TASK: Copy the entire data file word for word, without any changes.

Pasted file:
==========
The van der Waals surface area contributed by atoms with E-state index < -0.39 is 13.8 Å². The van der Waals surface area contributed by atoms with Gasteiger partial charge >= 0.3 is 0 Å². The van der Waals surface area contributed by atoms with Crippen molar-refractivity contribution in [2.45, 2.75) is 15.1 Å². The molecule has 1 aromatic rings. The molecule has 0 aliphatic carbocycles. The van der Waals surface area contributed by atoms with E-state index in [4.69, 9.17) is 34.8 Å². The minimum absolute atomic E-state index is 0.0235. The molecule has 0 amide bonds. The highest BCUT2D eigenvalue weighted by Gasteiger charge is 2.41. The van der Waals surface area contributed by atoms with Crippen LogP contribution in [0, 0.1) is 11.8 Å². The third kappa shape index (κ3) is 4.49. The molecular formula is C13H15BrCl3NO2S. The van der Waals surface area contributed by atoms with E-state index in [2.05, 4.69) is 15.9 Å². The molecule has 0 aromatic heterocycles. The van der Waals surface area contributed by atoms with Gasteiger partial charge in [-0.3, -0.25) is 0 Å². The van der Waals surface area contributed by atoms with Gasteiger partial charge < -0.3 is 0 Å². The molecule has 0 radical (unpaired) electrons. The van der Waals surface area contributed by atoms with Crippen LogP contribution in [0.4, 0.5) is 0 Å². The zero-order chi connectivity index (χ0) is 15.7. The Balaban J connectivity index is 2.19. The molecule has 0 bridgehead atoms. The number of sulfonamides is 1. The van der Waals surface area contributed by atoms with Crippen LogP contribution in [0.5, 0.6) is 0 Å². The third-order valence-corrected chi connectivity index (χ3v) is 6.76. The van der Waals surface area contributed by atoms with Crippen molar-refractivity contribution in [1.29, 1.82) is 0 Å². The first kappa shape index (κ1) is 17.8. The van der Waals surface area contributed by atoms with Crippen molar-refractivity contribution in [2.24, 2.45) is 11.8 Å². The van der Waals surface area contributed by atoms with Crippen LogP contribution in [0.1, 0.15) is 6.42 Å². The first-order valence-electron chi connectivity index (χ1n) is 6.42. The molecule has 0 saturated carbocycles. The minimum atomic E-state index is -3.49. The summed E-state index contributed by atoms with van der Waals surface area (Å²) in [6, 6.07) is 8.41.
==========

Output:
The van der Waals surface area contributed by atoms with E-state index < -0.39 is 13.8 Å². The van der Waals surface area contributed by atoms with Gasteiger partial charge >= 0.3 is 0 Å². The van der Waals surface area contributed by atoms with Crippen molar-refractivity contribution in [2.45, 2.75) is 15.1 Å². The molecule has 1 aromatic rings. The molecule has 0 aliphatic carbocycles. The van der Waals surface area contributed by atoms with E-state index in [4.69, 9.17) is 34.8 Å². The minimum absolute atomic E-state index is 0.0235. The molecule has 0 amide bonds. The highest BCUT2D eigenvalue weighted by Gasteiger charge is 2.41. The van der Waals surface area contributed by atoms with Crippen LogP contribution in [0, 0.1) is 11.8 Å². The third kappa shape index (κ3) is 4.49. The molecular formula is C13H15BrCl3NO2S. The van der Waals surface area contributed by atoms with E-state index in [2.05, 4.69) is 15.9 Å². The molecule has 0 aromatic heterocycles. The van der Waals surface area contributed by atoms with Gasteiger partial charge in [-0.3, -0.25) is 0 Å². The van der Waals surface area contributed by atoms with Gasteiger partial charge < -0.3 is 0 Å². The molecule has 0 radical (unpaired) electrons. The van der Waals surface area contributed by atoms with Crippen LogP contribution in [0.4, 0.5) is 0 Å². The zero-order chi connectivity index (χ0) is 15.7. The Balaban J connectivity index is 2.19. The molecule has 0 bridgehead atoms. The number of sulfonamides is 1. The van der Waals surface area contributed by atoms with Crippen LogP contribution in [0.5, 0.6) is 0 Å². The third-order valence-corrected chi connectivity index (χ3v) is 6.76. The van der Waals surface area contributed by atoms with Crippen molar-refractivity contribution in [1.29, 1.82) is 0 Å². The first kappa shape index (κ1) is 17.8. The van der Waals surface area contributed by atoms with Crippen molar-refractivity contribution in [2.24, 2.45) is 11.8 Å². The van der Waals surface area contributed by atoms with Crippen LogP contribution in [0.1, 0.15) is 6.42 Å². The first-order valence-electron chi connectivity index (χ1n) is 6.42. The molecule has 0 saturated carbocycles. The minimum atomic E-state index is -3.49. The summed E-state index contributed by atoms with van der Waals surface area (Å²) in [6, 6.07) is 8.41.